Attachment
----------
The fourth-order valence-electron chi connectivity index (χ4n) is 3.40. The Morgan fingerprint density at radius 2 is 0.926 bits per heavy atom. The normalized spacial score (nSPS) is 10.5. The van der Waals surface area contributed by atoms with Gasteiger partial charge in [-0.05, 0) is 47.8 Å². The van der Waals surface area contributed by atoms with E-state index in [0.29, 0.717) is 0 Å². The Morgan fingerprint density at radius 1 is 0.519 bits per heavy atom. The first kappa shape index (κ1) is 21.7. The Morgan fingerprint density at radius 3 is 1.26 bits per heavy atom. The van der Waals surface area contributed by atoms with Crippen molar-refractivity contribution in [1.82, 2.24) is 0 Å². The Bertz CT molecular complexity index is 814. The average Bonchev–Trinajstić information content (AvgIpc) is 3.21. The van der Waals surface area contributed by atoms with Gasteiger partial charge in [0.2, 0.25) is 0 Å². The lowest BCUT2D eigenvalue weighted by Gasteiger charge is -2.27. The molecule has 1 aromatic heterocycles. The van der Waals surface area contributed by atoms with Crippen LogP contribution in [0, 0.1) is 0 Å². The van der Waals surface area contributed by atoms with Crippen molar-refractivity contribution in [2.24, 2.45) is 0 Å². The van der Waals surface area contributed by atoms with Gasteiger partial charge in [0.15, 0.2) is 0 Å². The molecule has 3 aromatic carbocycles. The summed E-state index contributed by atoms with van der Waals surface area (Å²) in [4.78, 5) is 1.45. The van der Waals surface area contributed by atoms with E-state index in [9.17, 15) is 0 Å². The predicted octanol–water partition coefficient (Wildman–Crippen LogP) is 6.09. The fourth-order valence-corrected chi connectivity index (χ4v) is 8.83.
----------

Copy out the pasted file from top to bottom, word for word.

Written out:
The fourth-order valence-electron chi connectivity index (χ4n) is 3.40. The Morgan fingerprint density at radius 2 is 0.926 bits per heavy atom. The normalized spacial score (nSPS) is 10.5. The van der Waals surface area contributed by atoms with Gasteiger partial charge in [-0.05, 0) is 47.8 Å². The van der Waals surface area contributed by atoms with E-state index in [0.29, 0.717) is 0 Å². The Morgan fingerprint density at radius 1 is 0.519 bits per heavy atom. The first kappa shape index (κ1) is 21.7. The Morgan fingerprint density at radius 3 is 1.26 bits per heavy atom. The van der Waals surface area contributed by atoms with Crippen molar-refractivity contribution in [1.82, 2.24) is 0 Å². The Bertz CT molecular complexity index is 814. The average Bonchev–Trinajstić information content (AvgIpc) is 3.21. The van der Waals surface area contributed by atoms with Gasteiger partial charge in [0.2, 0.25) is 0 Å². The lowest BCUT2D eigenvalue weighted by Gasteiger charge is -2.27. The molecule has 1 aromatic heterocycles. The van der Waals surface area contributed by atoms with Crippen LogP contribution in [0, 0.1) is 0 Å². The van der Waals surface area contributed by atoms with Crippen molar-refractivity contribution in [2.24, 2.45) is 0 Å². The van der Waals surface area contributed by atoms with Gasteiger partial charge in [0.15, 0.2) is 0 Å². The molecule has 3 aromatic carbocycles. The summed E-state index contributed by atoms with van der Waals surface area (Å²) in [4.78, 5) is 1.45. The van der Waals surface area contributed by atoms with E-state index in [9.17, 15) is 0 Å². The predicted octanol–water partition coefficient (Wildman–Crippen LogP) is 6.09. The fourth-order valence-corrected chi connectivity index (χ4v) is 8.83.